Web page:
We hear often about later moms these days, but less about the new later dads who’ve walked hand and hand with those moms into the modern world of birth timing. While it’s always been possible for men to have kids later than women (Sarah was the miracle, not Abraham, when Isaac arrived), the Tony Randalls of this world (new dad at 77) have always been a small contingent.
Like most women, most men tend to have their kids in their 20s and early 30s, though increasing numbers start their families in their late 30s to mid 40s (birthrates to men and women increased in all age ranges between 15 and 45 in the latest data). Though 80% of couples who marry in their 20s have a male partner older than the female partner, and it’s not exactly rare to see couples with men a decade or more older, most couples are still within a few years of one another in age (just 60% of couples who marry in their mid to late 30s and over have an older man – much closer to the 50/50 split that would occur if cultural pressure for an older man didn’t operate at all).
When birth control gave women the capacity to delay kids until they felt ready for them, whenever that might be, men began delaying at a similar rate, for similar reasons. The new later dads of our moment differ from the later dads of yore in that their wives are their peers – not just close in age, but often with similar educations, job histories and earnings (Ben Affleck  and Jennifer Garner  are one example among millions).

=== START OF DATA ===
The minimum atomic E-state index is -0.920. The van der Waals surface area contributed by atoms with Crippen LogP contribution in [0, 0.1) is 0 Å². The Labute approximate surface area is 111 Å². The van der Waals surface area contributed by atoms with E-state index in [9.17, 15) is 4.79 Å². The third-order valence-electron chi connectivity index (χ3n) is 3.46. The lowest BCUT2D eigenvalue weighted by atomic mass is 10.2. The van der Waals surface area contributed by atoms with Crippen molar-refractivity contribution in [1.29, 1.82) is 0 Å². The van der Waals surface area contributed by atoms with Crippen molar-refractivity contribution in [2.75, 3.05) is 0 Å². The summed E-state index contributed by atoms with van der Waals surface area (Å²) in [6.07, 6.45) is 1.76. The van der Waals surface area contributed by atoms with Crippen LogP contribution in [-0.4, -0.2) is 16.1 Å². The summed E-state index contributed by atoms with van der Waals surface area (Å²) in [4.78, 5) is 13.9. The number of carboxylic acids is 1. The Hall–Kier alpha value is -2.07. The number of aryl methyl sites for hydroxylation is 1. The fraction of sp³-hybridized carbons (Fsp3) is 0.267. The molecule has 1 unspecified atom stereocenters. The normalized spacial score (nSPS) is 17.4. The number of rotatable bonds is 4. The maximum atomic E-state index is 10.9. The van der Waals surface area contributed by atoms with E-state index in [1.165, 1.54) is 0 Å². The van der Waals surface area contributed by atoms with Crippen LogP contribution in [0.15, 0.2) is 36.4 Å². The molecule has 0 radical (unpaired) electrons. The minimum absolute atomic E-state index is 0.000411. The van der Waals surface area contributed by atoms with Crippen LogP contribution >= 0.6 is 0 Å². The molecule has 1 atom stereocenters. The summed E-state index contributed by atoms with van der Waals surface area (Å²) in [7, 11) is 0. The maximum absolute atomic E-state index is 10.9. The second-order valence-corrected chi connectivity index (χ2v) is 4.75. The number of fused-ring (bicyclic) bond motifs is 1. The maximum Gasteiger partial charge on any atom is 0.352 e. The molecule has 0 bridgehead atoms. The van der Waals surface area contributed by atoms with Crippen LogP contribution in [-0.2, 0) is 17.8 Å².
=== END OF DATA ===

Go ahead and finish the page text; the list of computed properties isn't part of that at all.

This completely changes the marriage dynamic and has been directly responsible for men’s increased involvement in the lives of their kids. If both parents are educated and earning, the logic of separate spheres evaporates. If they’re both working outside the home, it only makes sense that they’d share the care work as well. What started within individual marriages has quickly become a culture-wide phenomenon, among parents of all ages.
As men have become more involved in the lives of their kids, they’ve come to love being there – even as they understand in new ways the time and effort involved in home work. So dads and moms together are forging the movement to innovate new work rules that will allow both members of a parenting couple to be active participants in their families’ lives while pursuing fulfilling and decently paid careers ( Families and Work Institute ).
While we’re wishing Happy Daddy Day this weekend to all the loving dads, let’s take a minute to appreciate how much more involved in the lives of their kids dads are today than when the first father’s day was celebrated 101 years ago , and how interconnected are the changing dynamics of dads’ and moms’ roles inside and outside the home.
This piece also appeared on the Huffington Post.